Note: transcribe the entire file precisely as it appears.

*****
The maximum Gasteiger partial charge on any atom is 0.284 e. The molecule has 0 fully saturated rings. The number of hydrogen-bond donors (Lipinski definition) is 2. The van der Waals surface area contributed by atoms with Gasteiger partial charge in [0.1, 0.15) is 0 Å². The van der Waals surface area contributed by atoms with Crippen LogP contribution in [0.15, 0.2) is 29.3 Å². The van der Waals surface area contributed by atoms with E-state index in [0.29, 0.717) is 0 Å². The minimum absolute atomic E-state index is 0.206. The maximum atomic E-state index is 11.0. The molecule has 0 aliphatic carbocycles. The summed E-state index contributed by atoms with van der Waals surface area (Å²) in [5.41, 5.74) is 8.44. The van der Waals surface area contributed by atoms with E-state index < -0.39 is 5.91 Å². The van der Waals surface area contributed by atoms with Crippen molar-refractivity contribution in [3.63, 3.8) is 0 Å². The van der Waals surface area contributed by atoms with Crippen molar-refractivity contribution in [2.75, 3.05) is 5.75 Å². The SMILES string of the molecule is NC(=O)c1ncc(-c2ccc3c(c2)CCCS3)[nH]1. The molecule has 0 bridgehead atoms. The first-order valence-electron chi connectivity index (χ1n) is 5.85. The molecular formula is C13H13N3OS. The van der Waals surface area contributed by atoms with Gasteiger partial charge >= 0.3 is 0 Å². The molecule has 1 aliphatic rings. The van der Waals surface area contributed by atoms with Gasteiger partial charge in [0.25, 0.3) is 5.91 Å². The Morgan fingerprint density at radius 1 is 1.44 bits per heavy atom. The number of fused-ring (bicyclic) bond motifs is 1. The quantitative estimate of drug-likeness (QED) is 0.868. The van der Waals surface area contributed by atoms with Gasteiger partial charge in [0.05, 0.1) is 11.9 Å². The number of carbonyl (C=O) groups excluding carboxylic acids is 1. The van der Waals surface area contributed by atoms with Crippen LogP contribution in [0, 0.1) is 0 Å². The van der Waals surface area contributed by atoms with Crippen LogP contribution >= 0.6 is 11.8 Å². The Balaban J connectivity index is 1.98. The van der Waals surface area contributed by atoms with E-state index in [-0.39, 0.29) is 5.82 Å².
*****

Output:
The maximum Gasteiger partial charge on any atom is 0.284 e. The molecule has 0 fully saturated rings. The number of hydrogen-bond donors (Lipinski definition) is 2. The van der Waals surface area contributed by atoms with Gasteiger partial charge in [0.1, 0.15) is 0 Å². The van der Waals surface area contributed by atoms with Crippen LogP contribution in [0.15, 0.2) is 29.3 Å². The van der Waals surface area contributed by atoms with E-state index in [0.29, 0.717) is 0 Å². The minimum absolute atomic E-state index is 0.206. The maximum atomic E-state index is 11.0. The molecule has 0 aliphatic carbocycles. The summed E-state index contributed by atoms with van der Waals surface area (Å²) in [5.41, 5.74) is 8.44. The van der Waals surface area contributed by atoms with E-state index < -0.39 is 5.91 Å². The van der Waals surface area contributed by atoms with Crippen molar-refractivity contribution in [3.63, 3.8) is 0 Å². The van der Waals surface area contributed by atoms with Crippen molar-refractivity contribution in [2.75, 3.05) is 5.75 Å². The SMILES string of the molecule is NC(=O)c1ncc(-c2ccc3c(c2)CCCS3)[nH]1. The molecule has 0 bridgehead atoms. The first-order valence-electron chi connectivity index (χ1n) is 5.85. The molecular formula is C13H13N3OS. The van der Waals surface area contributed by atoms with Gasteiger partial charge >= 0.3 is 0 Å². The molecule has 1 aliphatic rings. The van der Waals surface area contributed by atoms with Gasteiger partial charge in [0.25, 0.3) is 5.91 Å². The Morgan fingerprint density at radius 1 is 1.44 bits per heavy atom. The number of fused-ring (bicyclic) bond motifs is 1. The quantitative estimate of drug-likeness (QED) is 0.868. The van der Waals surface area contributed by atoms with Gasteiger partial charge in [0.05, 0.1) is 11.9 Å². The number of carbonyl (C=O) groups excluding carboxylic acids is 1. The van der Waals surface area contributed by atoms with Crippen LogP contribution in [0, 0.1) is 0 Å². The van der Waals surface area contributed by atoms with Crippen LogP contribution >= 0.6 is 11.8 Å². The Balaban J connectivity index is 1.98. The van der Waals surface area contributed by atoms with E-state index in [-0.39, 0.29) is 5.82 Å².